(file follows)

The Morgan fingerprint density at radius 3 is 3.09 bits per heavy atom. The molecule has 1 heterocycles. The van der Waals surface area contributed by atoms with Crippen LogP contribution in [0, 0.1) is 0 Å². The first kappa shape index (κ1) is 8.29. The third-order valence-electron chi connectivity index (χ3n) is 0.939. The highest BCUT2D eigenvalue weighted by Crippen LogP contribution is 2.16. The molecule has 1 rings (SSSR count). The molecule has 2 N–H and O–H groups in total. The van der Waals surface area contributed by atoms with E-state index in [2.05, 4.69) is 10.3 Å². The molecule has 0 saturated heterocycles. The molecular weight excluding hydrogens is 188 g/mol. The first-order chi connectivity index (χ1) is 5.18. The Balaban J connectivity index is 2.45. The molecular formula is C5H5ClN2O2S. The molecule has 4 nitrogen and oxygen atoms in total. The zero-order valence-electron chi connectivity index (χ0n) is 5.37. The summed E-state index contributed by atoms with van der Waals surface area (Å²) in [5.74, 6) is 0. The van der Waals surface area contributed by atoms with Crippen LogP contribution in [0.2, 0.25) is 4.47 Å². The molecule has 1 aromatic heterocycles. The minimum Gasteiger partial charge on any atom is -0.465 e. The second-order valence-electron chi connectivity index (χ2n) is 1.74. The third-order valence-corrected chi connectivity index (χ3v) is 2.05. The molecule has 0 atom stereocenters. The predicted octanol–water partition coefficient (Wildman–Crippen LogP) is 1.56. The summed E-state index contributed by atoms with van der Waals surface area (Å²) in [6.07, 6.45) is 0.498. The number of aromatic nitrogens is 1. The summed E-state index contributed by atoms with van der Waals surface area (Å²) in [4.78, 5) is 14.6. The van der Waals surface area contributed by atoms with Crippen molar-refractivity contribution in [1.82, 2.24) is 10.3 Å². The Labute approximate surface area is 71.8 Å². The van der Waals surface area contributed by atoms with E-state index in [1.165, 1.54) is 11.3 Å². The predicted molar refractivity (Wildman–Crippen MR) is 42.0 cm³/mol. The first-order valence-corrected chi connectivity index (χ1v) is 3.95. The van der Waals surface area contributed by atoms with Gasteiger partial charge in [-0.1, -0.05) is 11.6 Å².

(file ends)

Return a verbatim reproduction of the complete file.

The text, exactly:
The Morgan fingerprint density at radius 3 is 3.09 bits per heavy atom. The molecule has 1 heterocycles. The van der Waals surface area contributed by atoms with Crippen LogP contribution in [0, 0.1) is 0 Å². The first kappa shape index (κ1) is 8.29. The third-order valence-electron chi connectivity index (χ3n) is 0.939. The highest BCUT2D eigenvalue weighted by Crippen LogP contribution is 2.16. The molecule has 1 rings (SSSR count). The molecule has 2 N–H and O–H groups in total. The van der Waals surface area contributed by atoms with E-state index in [2.05, 4.69) is 10.3 Å². The molecule has 0 saturated heterocycles. The molecular weight excluding hydrogens is 188 g/mol. The first-order chi connectivity index (χ1) is 5.18. The Balaban J connectivity index is 2.45. The molecular formula is C5H5ClN2O2S. The molecule has 4 nitrogen and oxygen atoms in total. The zero-order valence-electron chi connectivity index (χ0n) is 5.37. The summed E-state index contributed by atoms with van der Waals surface area (Å²) in [5.74, 6) is 0. The van der Waals surface area contributed by atoms with Crippen LogP contribution in [0.2, 0.25) is 4.47 Å². The molecule has 1 aromatic heterocycles. The minimum Gasteiger partial charge on any atom is -0.465 e. The second-order valence-electron chi connectivity index (χ2n) is 1.74. The third-order valence-corrected chi connectivity index (χ3v) is 2.05. The molecule has 0 atom stereocenters. The predicted octanol–water partition coefficient (Wildman–Crippen LogP) is 1.56. The summed E-state index contributed by atoms with van der Waals surface area (Å²) in [6.07, 6.45) is 0.498. The number of aromatic nitrogens is 1. The summed E-state index contributed by atoms with van der Waals surface area (Å²) in [4.78, 5) is 14.6. The van der Waals surface area contributed by atoms with Crippen molar-refractivity contribution in [1.82, 2.24) is 10.3 Å². The Labute approximate surface area is 71.8 Å². The van der Waals surface area contributed by atoms with E-state index in [1.165, 1.54) is 11.3 Å². The predicted molar refractivity (Wildman–Crippen MR) is 42.0 cm³/mol. The first-order valence-corrected chi connectivity index (χ1v) is 3.95. The van der Waals surface area contributed by atoms with Gasteiger partial charge in [-0.1, -0.05) is 11.6 Å².